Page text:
On February 14, 1994, Sgt. Davis was on duty at the jail and was asked by Dobbs to contact Mattox and ask him to come to the jail because Dobbs wanted to confess. Mattox went to the jail and recorded an interview with him, recording over the January 20 interview. He reminded Dobbs of his rights and verified that Dobbs had requested that he come. Dobbs acknowledged his right to an attorney and even stated that his attorney had told him to "wipe the slate clean," although she had not told him that. Dobbs said he did not want an attorney present. He then gave Mattox details that would only have been known to the perpetrator of the two Drake burglaries, the King and Luttrell burglaries, and the theft of Mabry's 1992 GMC pickup and trailer full of equipment. In addition to taping the interview, Mattox hand wrote portions of the confession, which Dobbs signed. That document also contained an acknowledgment of Dobbs' Miranda rights. In addition to his own name, Dobbs signed "Lucifer, Jesus Christ."
2. The second enumeration is that the court erred in denying Dobbs' motion to suppress because there was insufficient probable cause for the warrant and items not listed therein were seized.
(a) The totality of the circumstances analysis is used in evaluating the affidavit. State v. Stephens, 252 Ga. 181 (311 SE2d 823) (1984)
. In so doing, we consider not only the information produced at the hearing on the motion, but also the evidence produced at trial. Sanders v. State, 235 Ga. 425
, 431 (2) (219 SE2d 768
) (1975), cert. denied, 425 U. S. 976; Davis v. State, 216 Ga. App. 580
, 581 (1) (455 SE2d 115
We conclude, as did the trial court, that the magistrate was authorized to make the determination that probable cause existed and the warrant should issue. Alabama v. White, 496 U. S. 325 (110 SC 2412, 110 LE2d 301) (1990); compare Grier v. State, 266 Ga. 170
, 172 (2) (465 SE2d 655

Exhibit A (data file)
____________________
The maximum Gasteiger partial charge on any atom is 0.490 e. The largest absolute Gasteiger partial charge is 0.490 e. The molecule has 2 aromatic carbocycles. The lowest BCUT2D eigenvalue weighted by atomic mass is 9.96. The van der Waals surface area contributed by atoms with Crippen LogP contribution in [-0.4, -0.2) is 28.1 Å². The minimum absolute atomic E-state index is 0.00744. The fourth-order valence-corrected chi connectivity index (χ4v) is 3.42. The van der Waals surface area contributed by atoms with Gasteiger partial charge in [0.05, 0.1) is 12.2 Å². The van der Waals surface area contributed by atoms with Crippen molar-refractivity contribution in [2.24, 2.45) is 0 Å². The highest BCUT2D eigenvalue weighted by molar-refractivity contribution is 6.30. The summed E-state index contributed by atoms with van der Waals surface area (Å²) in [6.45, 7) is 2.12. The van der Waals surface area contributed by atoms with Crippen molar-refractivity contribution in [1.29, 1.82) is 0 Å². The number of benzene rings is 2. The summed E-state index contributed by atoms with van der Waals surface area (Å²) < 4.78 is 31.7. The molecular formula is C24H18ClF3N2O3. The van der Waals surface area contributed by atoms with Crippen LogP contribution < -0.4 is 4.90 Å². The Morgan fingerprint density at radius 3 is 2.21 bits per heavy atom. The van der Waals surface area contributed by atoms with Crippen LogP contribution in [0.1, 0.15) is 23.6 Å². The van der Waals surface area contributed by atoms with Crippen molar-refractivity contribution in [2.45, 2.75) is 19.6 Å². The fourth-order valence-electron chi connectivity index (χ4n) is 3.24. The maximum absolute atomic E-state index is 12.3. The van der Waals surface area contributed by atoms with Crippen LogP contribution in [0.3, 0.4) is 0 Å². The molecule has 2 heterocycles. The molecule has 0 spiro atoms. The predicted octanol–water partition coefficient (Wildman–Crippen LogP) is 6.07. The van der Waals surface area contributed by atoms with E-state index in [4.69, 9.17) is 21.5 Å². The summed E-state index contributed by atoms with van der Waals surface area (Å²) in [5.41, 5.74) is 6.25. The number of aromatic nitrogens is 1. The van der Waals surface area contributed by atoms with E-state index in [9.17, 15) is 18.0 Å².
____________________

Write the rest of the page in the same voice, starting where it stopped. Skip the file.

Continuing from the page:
) (1996), with Gary v. State, 262 Ga. 573
, 577 (422 SE2d 426
) (1992). " ' "The resolution of doubtful or marginal cases in this area should be largely determined by the preference to be accorded to warrants." (Cits.)' Munson v. State, 211 Ga. App. 80
, 83 (438 SE2d 123
) (1993)." Davis v. State, 266 Ga. 212
, 213 (465 SE2d 438
(b) Dobbs also argues that, because the only item specified for seizure in the warrant was the GE camcorder taken from the second Drake burglary, the seizure of the keys and other items which were introduced was error.
Contrary to Dobbs' argument, when an officer sees in plain view items which are evidence of the commission of crimes other than that referred to in the warrant, such items may be seized, even if not specified in the warrant. Horton v. California, 496 U. S. 128 (110 SC 2301, 110 LE2d 112) (1990) (inadvertence not a necessary element of plain view); Galbreath v. State, 213 Ga. App. 80
, 83 (2) (443 SE2d 664
) (1994); Nichols v. State, 210 Ga. App. 134
, 136 (3) (435 SE2d 502
) (1993); Jefferson v. State, 199 Ga. App. 594 (405 SE2d 575) (1991)
. This ground presents no basis for reversal.
3. Dobbs' first and third enumerations deal with the admission into evidence of Dobbs' confession and will be considered together.
(a) The third enumeration is that the State "did not present sufficient evidence to the trial court to show (1) that the statement was freely and voluntarily given and to show (2) that the defendant knowingly and intelligently waived his Miranda rights." 3
Two pre-trial hearings were held concerning the statements made by Dobbs. At the first, held on January 26, 1995 in conjunction with a hearing on the motion to suppress, only Investigator Mattox testified. The only statement considered at that hearing was the interview with Dobbs on February 14, 1994 at the jail. During Mattox's testimony, no reference was made to the January 20 interview at the police station.